Yes. I think that’s why it makes it available for everybody, is that it’s out there. You can pick it. And the simpleness of how he cooks. It’s not that difficult. For example, the dish with the citrus, it’s just a matter of carving the citrus. Of course, he picks the good fruits. But I’m carving it now as well in my home and it works. He added some oils and some greens that you can pick. Everybody can buy these things and make it at your home. Not, of course, every dish. There are those dishes that are very complicated.
René started what is called the Nordic Laboratory and that’s for everybody. He started it, but everybody can use this knowledge. It’s for free! He did some very important things for everybody in that he’s going to nature and looking into your surroundings. He doesn’t create something; he just picks things. That I think is why it’s very reachable to the common person.
It’s important to know what’s on your table. And we can go out and forage. It’s becoming popular even in urban areas.
Yes, they can do that. I think the influence on a lot of kitchens is very big with what he did. I think also that you can if you really want to experience this food, it’s also not that expensive. It costs you around 300 euros. Of course, you have to make a trip to Copenhagen; that can be expensive. For 300 euros, it’s all worth it and it’s up to you if you think it’s worth it. When you save for let’s say every month one euro, in four years you can eat with him. You don’t have to do it every month; it’s an experience and I think I could I recommend it to anybody.
Absolutely. It’s a life experience.
Yeah. You see, I live in an area in Amsterdam North. There are a lot of poor people and every week they’re buying lottery tickets. That lottery ticket adds up over time. They hope that they’re going to be a millionaire with the lottery ticket. Of course, it doesn’t work like that. When they save the money from those lottery tickets somewhere else and go eating. I think it can change your life because you experience new things. The chances to become a millionaire is much bigger when you experience life than when you’re sitting at home buying lottery tickets every week.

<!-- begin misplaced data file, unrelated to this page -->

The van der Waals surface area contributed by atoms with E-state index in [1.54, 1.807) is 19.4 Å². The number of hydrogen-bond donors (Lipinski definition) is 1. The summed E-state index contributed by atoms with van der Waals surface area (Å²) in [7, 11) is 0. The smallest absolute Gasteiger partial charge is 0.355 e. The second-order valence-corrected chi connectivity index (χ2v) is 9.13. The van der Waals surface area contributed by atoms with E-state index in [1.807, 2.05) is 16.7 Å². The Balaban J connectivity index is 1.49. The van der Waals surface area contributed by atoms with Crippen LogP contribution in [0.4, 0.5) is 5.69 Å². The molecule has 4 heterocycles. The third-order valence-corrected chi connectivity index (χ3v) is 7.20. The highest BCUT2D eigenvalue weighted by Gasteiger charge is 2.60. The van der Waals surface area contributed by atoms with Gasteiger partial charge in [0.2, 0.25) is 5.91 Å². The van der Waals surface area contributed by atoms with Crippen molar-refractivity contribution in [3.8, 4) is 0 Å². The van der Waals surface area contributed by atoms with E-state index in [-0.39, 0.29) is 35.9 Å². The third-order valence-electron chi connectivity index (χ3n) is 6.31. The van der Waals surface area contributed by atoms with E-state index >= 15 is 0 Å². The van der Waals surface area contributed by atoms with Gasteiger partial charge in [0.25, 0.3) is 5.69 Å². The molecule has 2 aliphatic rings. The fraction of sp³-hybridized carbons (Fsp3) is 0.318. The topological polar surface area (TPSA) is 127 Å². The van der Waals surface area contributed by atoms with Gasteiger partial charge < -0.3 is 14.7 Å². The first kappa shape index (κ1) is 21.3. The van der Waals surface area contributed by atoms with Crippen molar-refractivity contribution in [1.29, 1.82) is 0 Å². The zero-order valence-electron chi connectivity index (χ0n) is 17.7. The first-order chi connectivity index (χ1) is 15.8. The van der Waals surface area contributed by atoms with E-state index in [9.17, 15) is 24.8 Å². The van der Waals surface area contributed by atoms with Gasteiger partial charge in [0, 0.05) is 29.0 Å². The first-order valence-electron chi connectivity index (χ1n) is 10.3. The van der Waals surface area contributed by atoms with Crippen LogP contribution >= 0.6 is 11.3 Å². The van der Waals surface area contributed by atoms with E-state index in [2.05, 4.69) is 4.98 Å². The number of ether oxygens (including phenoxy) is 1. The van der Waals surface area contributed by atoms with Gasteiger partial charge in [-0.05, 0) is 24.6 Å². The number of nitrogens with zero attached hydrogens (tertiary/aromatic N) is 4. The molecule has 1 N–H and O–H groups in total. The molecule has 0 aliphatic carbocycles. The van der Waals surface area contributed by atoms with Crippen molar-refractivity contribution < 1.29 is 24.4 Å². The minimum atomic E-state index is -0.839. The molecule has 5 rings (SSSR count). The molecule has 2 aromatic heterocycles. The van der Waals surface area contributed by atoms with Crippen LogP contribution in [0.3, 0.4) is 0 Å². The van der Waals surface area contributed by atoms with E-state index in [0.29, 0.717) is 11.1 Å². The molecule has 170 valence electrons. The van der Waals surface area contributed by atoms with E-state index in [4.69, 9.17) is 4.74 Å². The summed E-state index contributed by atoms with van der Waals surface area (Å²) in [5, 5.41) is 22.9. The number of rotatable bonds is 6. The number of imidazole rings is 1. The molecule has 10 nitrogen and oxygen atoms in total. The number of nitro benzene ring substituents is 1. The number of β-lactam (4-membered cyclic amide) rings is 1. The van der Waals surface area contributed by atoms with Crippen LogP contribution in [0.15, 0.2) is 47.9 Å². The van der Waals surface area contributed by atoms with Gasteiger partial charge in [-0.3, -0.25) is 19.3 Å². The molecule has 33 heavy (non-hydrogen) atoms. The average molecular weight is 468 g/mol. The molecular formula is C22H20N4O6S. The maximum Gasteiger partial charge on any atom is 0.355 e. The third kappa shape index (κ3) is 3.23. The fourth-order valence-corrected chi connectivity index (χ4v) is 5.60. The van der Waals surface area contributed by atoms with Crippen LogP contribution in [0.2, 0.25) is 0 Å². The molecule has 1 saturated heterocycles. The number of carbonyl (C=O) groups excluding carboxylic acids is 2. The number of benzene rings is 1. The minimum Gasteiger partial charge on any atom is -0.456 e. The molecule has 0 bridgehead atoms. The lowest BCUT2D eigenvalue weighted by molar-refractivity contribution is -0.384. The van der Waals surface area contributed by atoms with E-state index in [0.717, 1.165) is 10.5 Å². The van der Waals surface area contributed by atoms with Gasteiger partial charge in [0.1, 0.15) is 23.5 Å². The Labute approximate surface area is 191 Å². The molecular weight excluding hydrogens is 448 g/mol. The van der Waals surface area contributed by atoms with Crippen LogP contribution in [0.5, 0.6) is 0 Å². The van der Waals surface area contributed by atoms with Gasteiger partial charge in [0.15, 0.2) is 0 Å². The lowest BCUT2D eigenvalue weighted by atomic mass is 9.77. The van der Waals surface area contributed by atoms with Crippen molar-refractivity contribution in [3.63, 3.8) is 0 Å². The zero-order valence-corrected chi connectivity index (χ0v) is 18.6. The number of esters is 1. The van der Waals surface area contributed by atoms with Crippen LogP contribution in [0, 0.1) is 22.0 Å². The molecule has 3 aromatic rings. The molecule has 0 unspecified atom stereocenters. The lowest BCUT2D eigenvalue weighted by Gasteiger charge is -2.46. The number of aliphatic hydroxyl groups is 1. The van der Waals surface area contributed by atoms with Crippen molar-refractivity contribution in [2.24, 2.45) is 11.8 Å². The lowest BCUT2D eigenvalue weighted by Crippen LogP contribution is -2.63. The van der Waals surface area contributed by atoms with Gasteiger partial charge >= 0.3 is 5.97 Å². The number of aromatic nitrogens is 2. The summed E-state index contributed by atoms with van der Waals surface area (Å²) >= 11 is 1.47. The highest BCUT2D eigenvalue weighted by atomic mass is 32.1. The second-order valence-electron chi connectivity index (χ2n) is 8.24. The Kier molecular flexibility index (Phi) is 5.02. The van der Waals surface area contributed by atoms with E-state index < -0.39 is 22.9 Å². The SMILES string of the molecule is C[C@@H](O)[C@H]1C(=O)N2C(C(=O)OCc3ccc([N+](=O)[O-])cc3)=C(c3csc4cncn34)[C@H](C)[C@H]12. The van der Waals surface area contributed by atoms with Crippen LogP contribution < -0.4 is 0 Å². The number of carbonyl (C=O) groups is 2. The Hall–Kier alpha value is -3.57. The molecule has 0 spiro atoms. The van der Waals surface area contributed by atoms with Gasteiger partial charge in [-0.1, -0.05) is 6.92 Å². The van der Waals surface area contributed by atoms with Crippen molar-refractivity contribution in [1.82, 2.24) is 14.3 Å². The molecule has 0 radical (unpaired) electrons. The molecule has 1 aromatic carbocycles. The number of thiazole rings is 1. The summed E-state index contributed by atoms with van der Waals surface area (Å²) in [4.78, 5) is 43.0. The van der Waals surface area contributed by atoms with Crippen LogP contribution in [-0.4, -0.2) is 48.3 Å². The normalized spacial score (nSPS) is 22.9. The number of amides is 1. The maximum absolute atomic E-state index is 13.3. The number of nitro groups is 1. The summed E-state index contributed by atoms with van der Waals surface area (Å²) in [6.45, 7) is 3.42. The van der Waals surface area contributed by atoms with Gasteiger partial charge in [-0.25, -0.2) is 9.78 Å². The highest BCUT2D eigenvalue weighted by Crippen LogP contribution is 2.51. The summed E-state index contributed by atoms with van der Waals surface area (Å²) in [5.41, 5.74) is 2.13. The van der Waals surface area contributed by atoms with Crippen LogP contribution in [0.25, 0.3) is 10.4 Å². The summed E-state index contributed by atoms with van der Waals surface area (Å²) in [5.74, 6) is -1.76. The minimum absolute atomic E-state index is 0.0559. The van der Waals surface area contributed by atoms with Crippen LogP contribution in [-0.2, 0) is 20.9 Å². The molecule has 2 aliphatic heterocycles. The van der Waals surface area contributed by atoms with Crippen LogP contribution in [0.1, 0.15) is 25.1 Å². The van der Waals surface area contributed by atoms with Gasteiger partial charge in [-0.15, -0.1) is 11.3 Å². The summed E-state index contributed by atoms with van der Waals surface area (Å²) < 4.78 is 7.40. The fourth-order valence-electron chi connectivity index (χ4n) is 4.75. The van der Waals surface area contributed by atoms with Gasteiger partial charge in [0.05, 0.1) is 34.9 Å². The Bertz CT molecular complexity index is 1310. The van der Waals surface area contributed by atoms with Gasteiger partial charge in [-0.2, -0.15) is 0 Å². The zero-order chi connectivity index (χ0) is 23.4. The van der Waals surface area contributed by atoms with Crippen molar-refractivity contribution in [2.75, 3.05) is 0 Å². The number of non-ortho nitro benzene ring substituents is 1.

I was watching your film looking at all these chefs and I started wondering where are they going to be in 10 years. What restaurants will they would be opening? Where do you see Rene’s team going as the next big generation of chefs?
I think they’re going in different directions. To be a good chef is one thing. But when you have a restaurant, you have a business. Running a business is completely different than cooking. When you want to have your own restaurant, then you not only need the skills of cooking but you also need the skills of leading a team. I saw very good chefs; but, they’re not able to run a restaurant. There are some. I think Thomas Frebel for example, yes, I think in 10 years he will definitely have a restaurant.
My wife always tells me with our kids that, if they want to be artists or follow my career or go into something like cuisine, they have to go to business school first. That way they know the business before it’s too late.
Yes. That’s, of course, difficult and especially in food. The earnings of food and the profits are really tiny. I think, in general, the food is not very expensive. It’s really hard to run a successful business. But when you have the skills… People like Rosy Sanchez, for example, she already started her own business. Rosy started a taco shop in Copenhagen. It’s fantastic! When you go to Copenhagen; you go to her. It’s just a small shop in, like, a corner in a food hall and she’s making tacos. She has the Mexican roots. And she even makes her own flour.
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What a DAY! Thank you to those that came out and waited in this weather, 💪👏 Big thanks goes out to @reneredzepinoma and the noma team for all the hard work that went into these delicious tacos. And extra big thanks to our team for always pushing everyday! #hijadesanchez #amigosdesanchez
She does it proper!
Yes! She makes food for common people. I don’t know what it costs. Let’s say six euros or seven euros and you have a taco you can eat there. She is a very good pastry chef. She worked a long time with René and then she started a taco shop. I like that.
I like that too.
Yes. Dan Giusti made a complete change. Dan quit as head chef. I didn’t expect that, but he stopped a few weeks ago. He is back to the States. He is running a business making meals for school children. He wants to put his skills into developing a meal for three Euros that is nutritious and sustainable. That’s fantastic.
Yeah, that is fantastic.
I think it’s also the people that I met. I met them only for a couple of months. But they’re not only very good chefs, they’re fantastic people. I think that’s one of the most important things as to why René became one of the best chefs in the world: the team are so dedicated and they’re so nice. People forget that sometimes you have to be very nice and very friendly, and willing to help other people and let them in. They took me in as one of them and felt really comfortable. That’s a skill that they all have.
Fantastic. Can what your next plans are?
There’s one thing I definitely know is that I’m going to eat every day. That’s the only thing I know… and I enjoy it.
Ants On A Shrimp premieres online at IFC.com and will have a small theatrical run starting July 29.